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First-time buyers and veterans may be facing increasing obstacles to affording homeownership. In response, mortgage applications for home purchases involving Federal Housing Administration and Veterans Affairs loans are falling. The loans tend to be popular with first-time buyers, veterans, and those with lower incomes less able to pay a large down payment for a home purchase.

“First-time home buyers who rely on these government programs are increasingly challenged by both the rapid increase in home prices and higher mortgage rates,” Mike Fratantoni, chief economist of the Mortgage Bankers Association, said in a statement.

A survey by the National Association of REALTORS® in the summer of 2021 showed house hunters using conventional financing were edging out buyers using government-backed loans. Eighty-nine percent of sellers would be more likely to accept an offer from a buyer with conventional financing. Only 30% said they would be willing to accept one using an FHA or a VA loan.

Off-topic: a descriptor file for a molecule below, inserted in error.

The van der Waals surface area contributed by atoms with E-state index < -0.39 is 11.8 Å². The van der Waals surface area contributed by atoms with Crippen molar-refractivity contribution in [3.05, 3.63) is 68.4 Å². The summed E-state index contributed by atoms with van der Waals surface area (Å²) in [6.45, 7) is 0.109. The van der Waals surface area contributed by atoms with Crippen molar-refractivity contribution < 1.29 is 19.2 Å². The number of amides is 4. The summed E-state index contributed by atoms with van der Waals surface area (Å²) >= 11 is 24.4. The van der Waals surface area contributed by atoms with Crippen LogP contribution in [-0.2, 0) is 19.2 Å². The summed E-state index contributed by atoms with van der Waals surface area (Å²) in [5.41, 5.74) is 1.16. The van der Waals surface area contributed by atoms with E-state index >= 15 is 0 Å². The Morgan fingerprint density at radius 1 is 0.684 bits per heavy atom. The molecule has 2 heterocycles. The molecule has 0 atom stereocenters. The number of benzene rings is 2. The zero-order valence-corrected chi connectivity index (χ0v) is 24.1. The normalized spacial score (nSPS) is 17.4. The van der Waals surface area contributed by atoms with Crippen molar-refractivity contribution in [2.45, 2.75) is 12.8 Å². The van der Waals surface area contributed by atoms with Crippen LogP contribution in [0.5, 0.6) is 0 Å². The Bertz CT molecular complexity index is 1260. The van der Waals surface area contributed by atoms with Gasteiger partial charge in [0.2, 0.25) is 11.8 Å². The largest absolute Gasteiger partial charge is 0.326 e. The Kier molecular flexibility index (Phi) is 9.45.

Buyers who are making an offer using FHA or VA financing are finding it difficult to compete against buyers who are offering cash or using conventional financing. Some real estate pros say it’s because VA and FHA loans tend to have low appraisals, problematic when home prices are rising fast and homes are selling quickly. Also, government-backed loans tend to be slower to close.

Nevertheless, mortgage demand softened across the board last week, regardless of loan type, with economists pointing to a sharp increase in mortgage rates.

Total mortgage application volume dropped 8.1% last week compared to the previous week, the MBA’s seasonally adjusted index shows. Also, the average contract interest rate on a 30-year fixed-rate mortgage with conforming loan balances rose to 4.50%, a significant jump from 4.27% the previous week and from the below-4% rates that were more common at the beginning of the year.